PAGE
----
Interview with P-Money

It was Sam Dutch from Grindin’ who put DJ and producer P Money onto Tim McCartney, the young director from Melbourne who directed and shot Diafrix’s Rest Assured video. Come time to shoot Money’s video Baddest with British dancehall musician Gappy Ranks; McCartney seemed like the perfect candidate for the job. It would end up becoming P Money’s first classic hip hop video, with girls dancing in cages,  fire-breathing amigos and Japanese police cars in the middle of the desert. It’s “sicka than bipolar,” as Gappy describes. Money says they gave Tim the budget and he “just went to town.” 

Having recently released an album with New York rap legend Buckshot called BackPack Travels, Wordplay caught up with P-Money to talk about their recording process, working with rappers Joey Bada$$ and CJ Fly, and his involvement in the next big feature film to come out of New Zealand.


How would you describe your album with Buckshot?

In a nutshell, I’d call it just New York underground rap. To me it sounds like Buckshot‘s a rapper from a classic era and he carries that vibe and that feeling with him through all of his music. It was an opportunity for me to get back into that frame of mind when I was young, listening to Enta Da Stage with Black Moon and all those records that came out around that time. It was trying to craft something new and try and get that feeling across as well.

The review that got posted on Facebook by the Underground Vault said that your production on BackPack Travels sounded more New York than the work he’d done with 9th Wonder. How did you take that?

I guess I take it as a compliment. I think that’s how it was intended. I get how some may think it’s funny being able to create something that people would perceive to be a “New York sound” coming from a producer from New Zealand. But, it’s kind of logical when you really think about my tastes and experiences within hip hop and the generation that I’m from. You know, we’re still the guys that hold the torch for that sound when a lot of folks from New York have moved on, and there’s a whole new generation creating new sounds.

What was it like working with Buckshot, having been a fan of him since the early 90’s?

I’ll be completely honest. At first, I was a bit of a fan. I was uncomfortable and wasn’t sure how it was going to work. I was thinking, “Am I good enough to hang out with this guy? Can I measure up to his experience?” Looking at the people he’s worked with in the past – icons like the Beatminers, 9th Wonder, Q-Tip, you name it! Even Tupac.  It was definitely a little bit intimidating and in the back of my mind I said to myself I had to “put my best foot forward.”  The thing with Buckshot is he’s so chill and a real artist. He’s a creative type and he’s not concerned with any of that. He’s like, “Man, let’s make some music!” Simple as that. It was really disarming once he came to the studio and he got busy and started working.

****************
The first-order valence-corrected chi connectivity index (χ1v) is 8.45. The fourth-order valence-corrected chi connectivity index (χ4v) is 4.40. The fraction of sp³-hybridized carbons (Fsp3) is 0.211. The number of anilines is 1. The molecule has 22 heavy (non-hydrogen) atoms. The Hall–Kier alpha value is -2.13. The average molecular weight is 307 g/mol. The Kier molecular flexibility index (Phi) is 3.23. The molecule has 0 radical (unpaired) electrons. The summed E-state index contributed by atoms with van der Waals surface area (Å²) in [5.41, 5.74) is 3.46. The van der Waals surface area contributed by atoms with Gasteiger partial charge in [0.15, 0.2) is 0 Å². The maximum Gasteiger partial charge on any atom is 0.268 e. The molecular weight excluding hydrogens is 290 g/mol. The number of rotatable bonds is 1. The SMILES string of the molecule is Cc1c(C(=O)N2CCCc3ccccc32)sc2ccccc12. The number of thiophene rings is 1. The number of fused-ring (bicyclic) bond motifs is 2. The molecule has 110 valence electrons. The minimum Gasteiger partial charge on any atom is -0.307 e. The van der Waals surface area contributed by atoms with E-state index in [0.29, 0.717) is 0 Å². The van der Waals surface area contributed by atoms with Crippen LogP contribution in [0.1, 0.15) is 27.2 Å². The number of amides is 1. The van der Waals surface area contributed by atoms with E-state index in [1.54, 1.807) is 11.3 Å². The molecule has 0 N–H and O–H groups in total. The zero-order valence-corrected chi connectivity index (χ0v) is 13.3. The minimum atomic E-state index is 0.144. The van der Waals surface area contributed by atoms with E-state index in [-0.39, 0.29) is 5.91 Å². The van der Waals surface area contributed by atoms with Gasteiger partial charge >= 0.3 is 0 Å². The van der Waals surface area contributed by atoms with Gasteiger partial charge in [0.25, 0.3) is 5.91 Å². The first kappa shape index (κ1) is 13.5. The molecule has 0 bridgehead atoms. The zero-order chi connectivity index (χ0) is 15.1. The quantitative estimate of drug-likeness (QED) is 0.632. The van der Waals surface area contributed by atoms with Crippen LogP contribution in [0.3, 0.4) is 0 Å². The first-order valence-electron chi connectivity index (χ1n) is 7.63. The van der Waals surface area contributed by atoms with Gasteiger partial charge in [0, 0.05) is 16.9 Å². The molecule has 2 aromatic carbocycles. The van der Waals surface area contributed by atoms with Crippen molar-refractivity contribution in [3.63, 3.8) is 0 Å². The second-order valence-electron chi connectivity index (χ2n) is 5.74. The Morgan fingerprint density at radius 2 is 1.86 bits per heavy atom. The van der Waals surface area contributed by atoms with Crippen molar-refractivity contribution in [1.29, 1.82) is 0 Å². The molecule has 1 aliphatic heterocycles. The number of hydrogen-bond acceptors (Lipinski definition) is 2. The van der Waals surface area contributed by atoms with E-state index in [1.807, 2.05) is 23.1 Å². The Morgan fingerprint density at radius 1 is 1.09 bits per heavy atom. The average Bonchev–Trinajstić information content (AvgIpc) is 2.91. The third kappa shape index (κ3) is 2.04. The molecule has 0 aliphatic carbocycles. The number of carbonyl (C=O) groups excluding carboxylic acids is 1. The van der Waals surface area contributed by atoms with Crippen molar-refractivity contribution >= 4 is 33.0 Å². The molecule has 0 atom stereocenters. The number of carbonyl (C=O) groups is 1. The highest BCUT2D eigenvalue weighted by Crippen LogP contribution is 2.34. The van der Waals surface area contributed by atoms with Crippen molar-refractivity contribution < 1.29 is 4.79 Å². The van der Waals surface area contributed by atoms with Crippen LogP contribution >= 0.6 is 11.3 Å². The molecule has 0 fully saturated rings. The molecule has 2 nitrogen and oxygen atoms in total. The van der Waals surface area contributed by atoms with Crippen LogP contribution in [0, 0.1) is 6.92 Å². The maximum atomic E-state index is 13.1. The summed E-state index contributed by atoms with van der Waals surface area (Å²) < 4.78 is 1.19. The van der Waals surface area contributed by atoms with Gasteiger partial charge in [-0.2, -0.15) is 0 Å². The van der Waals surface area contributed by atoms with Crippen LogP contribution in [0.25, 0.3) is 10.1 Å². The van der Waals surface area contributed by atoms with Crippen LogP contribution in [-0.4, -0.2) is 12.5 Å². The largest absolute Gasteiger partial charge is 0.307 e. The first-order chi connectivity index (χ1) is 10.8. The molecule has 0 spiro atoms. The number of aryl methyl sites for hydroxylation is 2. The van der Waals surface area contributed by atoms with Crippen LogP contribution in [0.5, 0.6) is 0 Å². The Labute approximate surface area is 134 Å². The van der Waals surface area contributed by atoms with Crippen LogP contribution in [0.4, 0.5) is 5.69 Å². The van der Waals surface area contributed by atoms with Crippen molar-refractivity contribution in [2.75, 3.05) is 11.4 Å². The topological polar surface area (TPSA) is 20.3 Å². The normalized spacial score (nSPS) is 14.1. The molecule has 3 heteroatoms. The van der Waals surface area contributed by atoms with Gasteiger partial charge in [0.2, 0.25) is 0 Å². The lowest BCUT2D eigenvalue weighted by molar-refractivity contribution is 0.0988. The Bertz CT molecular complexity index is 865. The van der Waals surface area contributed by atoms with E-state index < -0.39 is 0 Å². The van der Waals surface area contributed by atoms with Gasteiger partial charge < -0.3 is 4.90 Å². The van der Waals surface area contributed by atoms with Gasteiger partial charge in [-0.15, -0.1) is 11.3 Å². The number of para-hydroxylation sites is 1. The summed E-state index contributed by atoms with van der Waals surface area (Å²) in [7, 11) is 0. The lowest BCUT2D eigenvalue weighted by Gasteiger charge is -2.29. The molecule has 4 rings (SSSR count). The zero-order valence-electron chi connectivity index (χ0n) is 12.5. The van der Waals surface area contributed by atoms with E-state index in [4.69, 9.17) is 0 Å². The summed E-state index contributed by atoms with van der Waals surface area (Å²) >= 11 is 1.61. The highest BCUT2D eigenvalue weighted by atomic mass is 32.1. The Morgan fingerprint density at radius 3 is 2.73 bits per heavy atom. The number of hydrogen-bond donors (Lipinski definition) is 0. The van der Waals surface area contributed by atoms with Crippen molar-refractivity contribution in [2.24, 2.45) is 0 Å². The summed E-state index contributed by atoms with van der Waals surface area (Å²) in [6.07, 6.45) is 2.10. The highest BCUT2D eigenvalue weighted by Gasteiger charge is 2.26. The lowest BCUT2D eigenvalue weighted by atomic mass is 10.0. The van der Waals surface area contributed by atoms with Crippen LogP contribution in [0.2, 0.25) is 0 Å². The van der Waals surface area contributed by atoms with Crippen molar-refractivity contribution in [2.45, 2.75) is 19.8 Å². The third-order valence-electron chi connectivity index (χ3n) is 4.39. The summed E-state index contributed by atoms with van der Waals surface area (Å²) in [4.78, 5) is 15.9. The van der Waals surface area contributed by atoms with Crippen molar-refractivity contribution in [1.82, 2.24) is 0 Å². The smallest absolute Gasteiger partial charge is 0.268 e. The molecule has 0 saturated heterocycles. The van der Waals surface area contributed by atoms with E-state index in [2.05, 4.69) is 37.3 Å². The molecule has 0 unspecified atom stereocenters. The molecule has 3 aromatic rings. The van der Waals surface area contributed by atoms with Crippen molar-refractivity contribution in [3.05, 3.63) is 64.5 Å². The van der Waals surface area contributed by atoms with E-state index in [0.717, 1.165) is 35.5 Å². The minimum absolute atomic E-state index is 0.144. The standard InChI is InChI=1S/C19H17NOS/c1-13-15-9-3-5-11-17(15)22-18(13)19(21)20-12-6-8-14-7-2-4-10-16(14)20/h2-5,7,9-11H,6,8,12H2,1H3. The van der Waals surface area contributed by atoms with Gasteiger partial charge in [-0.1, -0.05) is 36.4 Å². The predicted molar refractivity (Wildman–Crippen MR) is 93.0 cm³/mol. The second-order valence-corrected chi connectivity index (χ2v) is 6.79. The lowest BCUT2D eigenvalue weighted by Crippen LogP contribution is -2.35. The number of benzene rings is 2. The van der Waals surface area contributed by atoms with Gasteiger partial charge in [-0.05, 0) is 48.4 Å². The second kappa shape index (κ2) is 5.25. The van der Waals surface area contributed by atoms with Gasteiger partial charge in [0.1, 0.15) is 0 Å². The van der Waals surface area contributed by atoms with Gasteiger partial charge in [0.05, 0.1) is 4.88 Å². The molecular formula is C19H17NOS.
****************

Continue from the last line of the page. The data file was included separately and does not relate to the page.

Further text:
For this project you guys got to work together?

We recorded all the vocals at my apartment that I had in Manhattan. Buckshot would come and visit me and I had the mic set up with a little basic studio made in the living room. It was straightforward, real raw, almost homemade like the albums we’d make back in Auckland! (Laughs) I was like, “Well this is how I do it, just come through.” And he works the same way now, he’s got his spot out in Brooklyn and he chose to come see me and it was wicked. We’d just hang out for a bit – you know, turn the mic on and get busy recording.

How much were you involved in the video process for Flute?

That video was shot when I’d already come home. I was back here in Auckland and I wasn’t able to make it back to do the shoot so it was done by a Piece By Guy. Guy did the work and it was really his idea. I think he nailed it as far as vibe goes, it really sets the scene for the album. I can’t thank him enough for the work he did and how he managed to make a really great looking video with pretty simple resources.

You would have been well aware that Joey Bada$$ and CJ Fly were going to be on that track. What was it like for you to work with really contemporary rappers from New York?

It was great! I was stoked when I first heard their verses. When Buck met with them he had done an interview for Complex Magazine I think; where they paired him and Joey up to just sit and chat about Brooklyn, hip hop and crossing a generational gap, so to speak. Those two hit it off. Joey’s a big fan of Buckshot so after the interview he just said, “I’m working on stuff, you should come to the studio,” and they went and did that session. Buckshot sent me the vocal and was like, “I met with Joey today, here’s the track” and it was sick. I didn’t know, it was a spontaneous thing that happened very quickly. I think it was important for the album. It’s a great thing to have younger, current generations on the album being that Buck is from the senior school of artists. For me, it ties it all together and makes it a really current sounding record.

How did you meet Gappy Ranks?

We actually got introduced over email at first because we were supposed to meet when he came to New Zealand for the Raggamuffin Festival, but we didn’t manage to cross paths due to scheduling. So my friend Sam Dutch had the idea and said, “You guys should work together. Gappy’s great, you’ve got some cool beats, I reckon that will be a good combination.” I hadn’t really thought about it too much until I sent him the beat — didn’t think about it until he sent me back what he did to it.

Baddest was the first thing that he recorded and when I got the vocal back I got really excited because I could hear straight away that there was some energy on the song. He really killed it so then I finished up the track, sent it to a few friends and all the reactions were really, really positive.